PEST Analysis of Netflix: How Politics and the Economy impact the Media Provider

Netflix is a media company with a portfolio of original and licensed content. You pay a monthly subscription to have access to this portfolio. It’s likely Netflix is available for you, considering it’s operational in 130 countries. However, the type and amount of content vary by country. And in some places, people aren’t happy with the crumbs they’re offered.

This company, with more than 90 million customers worldwide, fights against more political, economic, social, and technological issues than you may think. This PEST analysis of Netflix addresses the main concerns the company faces at this moment.

Recommended read: SWOT analysis of Netflix

Political factors: Content restrictions limit expansions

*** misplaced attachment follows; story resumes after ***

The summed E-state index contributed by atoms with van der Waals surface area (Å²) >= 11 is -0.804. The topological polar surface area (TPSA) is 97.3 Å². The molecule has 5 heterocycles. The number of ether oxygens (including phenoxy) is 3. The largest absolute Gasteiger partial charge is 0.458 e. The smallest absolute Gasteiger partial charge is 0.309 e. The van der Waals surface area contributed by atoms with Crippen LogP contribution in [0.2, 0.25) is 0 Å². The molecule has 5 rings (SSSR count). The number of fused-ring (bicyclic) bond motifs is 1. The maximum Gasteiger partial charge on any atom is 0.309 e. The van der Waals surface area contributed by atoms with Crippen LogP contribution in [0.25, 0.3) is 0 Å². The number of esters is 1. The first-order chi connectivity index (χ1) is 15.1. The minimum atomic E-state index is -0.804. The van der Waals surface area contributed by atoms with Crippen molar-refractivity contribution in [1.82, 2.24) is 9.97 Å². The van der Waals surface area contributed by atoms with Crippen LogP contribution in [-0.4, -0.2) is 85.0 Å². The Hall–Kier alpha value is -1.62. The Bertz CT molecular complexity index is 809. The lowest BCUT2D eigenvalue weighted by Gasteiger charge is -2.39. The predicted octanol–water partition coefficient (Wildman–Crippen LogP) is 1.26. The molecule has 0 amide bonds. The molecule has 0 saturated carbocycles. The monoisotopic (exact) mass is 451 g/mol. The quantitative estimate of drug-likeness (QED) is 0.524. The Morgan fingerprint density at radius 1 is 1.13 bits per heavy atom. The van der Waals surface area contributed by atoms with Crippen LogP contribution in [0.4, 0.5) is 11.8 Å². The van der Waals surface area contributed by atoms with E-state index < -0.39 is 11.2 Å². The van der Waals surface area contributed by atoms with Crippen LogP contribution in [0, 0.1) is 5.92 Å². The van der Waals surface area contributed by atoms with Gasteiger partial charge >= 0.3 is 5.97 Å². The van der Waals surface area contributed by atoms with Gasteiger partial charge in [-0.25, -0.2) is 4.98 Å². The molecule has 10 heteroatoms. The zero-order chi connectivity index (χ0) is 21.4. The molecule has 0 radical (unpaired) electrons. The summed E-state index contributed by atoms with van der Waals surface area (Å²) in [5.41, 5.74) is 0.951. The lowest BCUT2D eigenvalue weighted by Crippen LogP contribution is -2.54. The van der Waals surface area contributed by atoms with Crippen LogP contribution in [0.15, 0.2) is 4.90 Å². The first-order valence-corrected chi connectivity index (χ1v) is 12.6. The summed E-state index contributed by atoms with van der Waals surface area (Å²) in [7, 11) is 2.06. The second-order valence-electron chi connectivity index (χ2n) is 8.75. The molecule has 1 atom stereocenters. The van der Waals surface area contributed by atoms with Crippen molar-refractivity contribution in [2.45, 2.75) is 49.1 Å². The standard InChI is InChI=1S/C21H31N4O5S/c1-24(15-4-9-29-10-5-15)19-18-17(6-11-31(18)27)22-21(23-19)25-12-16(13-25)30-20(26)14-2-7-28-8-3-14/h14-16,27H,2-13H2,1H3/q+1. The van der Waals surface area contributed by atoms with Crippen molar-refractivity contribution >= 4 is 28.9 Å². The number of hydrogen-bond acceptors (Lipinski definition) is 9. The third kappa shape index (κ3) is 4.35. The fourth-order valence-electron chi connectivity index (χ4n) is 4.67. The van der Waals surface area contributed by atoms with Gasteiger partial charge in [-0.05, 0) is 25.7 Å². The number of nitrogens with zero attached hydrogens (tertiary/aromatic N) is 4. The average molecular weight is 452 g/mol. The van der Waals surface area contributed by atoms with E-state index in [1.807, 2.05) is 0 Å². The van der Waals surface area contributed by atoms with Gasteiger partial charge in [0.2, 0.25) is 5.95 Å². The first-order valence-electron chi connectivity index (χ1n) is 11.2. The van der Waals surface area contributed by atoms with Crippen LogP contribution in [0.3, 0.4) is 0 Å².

Availability limits.

Netflix isn’t available in all countries. Similarly, it can’t offer content from all country either. North Korea, Syria, and Crimea are three of the affected countries. And that’s because of the U.S government. It has restricted Netflix — and any other American company — from conducting business in these three countries. So, even if Netflix wanted to operate there, they legally can’t.

Censorship and permissions.

And yet, a U.S restriction isn’t the reason why Netflix hasn’t operated in China, one of the biggest economies. Instead, the blame is on censorship and the Chinese government. If Netflix wanted to operate in China, Netflix would have to heavily censor their content. Perhaps even restrict entire episodes or movies, depending on what the Chinese government wants.

U.S restriction doesn’t limit Netflix from operating in China. Netflix needs permission by the Chinese government first. Censorship is prevalent in China. Netflix would need to work with these policies if they were granted permission. But how would that affect the content options for China? Netflix’s own content would likely be limited in many ways. Or entire scenes in shows would be blacked out/censored to compensate Chinese rules.

Restrictions in more 130 countries.